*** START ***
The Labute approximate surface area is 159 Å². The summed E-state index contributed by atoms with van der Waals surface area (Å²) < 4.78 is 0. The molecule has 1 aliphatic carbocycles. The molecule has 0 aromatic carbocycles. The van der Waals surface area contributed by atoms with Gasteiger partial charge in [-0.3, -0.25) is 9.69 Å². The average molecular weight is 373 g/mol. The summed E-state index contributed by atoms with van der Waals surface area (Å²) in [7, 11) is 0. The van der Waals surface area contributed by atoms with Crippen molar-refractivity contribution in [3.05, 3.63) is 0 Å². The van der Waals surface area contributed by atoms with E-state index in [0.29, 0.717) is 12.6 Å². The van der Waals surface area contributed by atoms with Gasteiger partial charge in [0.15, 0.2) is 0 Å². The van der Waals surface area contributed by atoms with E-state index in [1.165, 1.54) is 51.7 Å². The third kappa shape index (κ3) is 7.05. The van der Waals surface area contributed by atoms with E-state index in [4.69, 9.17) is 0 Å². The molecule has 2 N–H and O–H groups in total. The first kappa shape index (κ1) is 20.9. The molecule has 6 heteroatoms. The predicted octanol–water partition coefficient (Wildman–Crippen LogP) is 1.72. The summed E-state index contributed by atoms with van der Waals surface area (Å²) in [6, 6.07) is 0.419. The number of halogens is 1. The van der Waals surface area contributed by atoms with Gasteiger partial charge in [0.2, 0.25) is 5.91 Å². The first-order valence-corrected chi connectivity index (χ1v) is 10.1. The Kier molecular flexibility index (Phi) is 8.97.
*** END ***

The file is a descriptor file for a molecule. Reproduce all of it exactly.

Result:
The Labute approximate surface area is 159 Å². The summed E-state index contributed by atoms with van der Waals surface area (Å²) < 4.78 is 0. The molecule has 1 aliphatic carbocycles. The molecule has 0 aromatic carbocycles. The van der Waals surface area contributed by atoms with Gasteiger partial charge in [-0.3, -0.25) is 9.69 Å². The average molecular weight is 373 g/mol. The summed E-state index contributed by atoms with van der Waals surface area (Å²) in [7, 11) is 0. The van der Waals surface area contributed by atoms with Crippen molar-refractivity contribution in [3.05, 3.63) is 0 Å². The van der Waals surface area contributed by atoms with E-state index in [0.29, 0.717) is 12.6 Å². The van der Waals surface area contributed by atoms with Gasteiger partial charge in [0.15, 0.2) is 0 Å². The van der Waals surface area contributed by atoms with E-state index in [1.165, 1.54) is 51.7 Å². The third kappa shape index (κ3) is 7.05. The van der Waals surface area contributed by atoms with E-state index in [4.69, 9.17) is 0 Å². The molecule has 2 N–H and O–H groups in total. The first kappa shape index (κ1) is 20.9. The molecule has 6 heteroatoms. The predicted octanol–water partition coefficient (Wildman–Crippen LogP) is 1.72. The summed E-state index contributed by atoms with van der Waals surface area (Å²) in [6, 6.07) is 0.419. The number of halogens is 1. The van der Waals surface area contributed by atoms with Gasteiger partial charge in [0.2, 0.25) is 5.91 Å². The first-order valence-corrected chi connectivity index (χ1v) is 10.1. The Kier molecular flexibility index (Phi) is 8.97.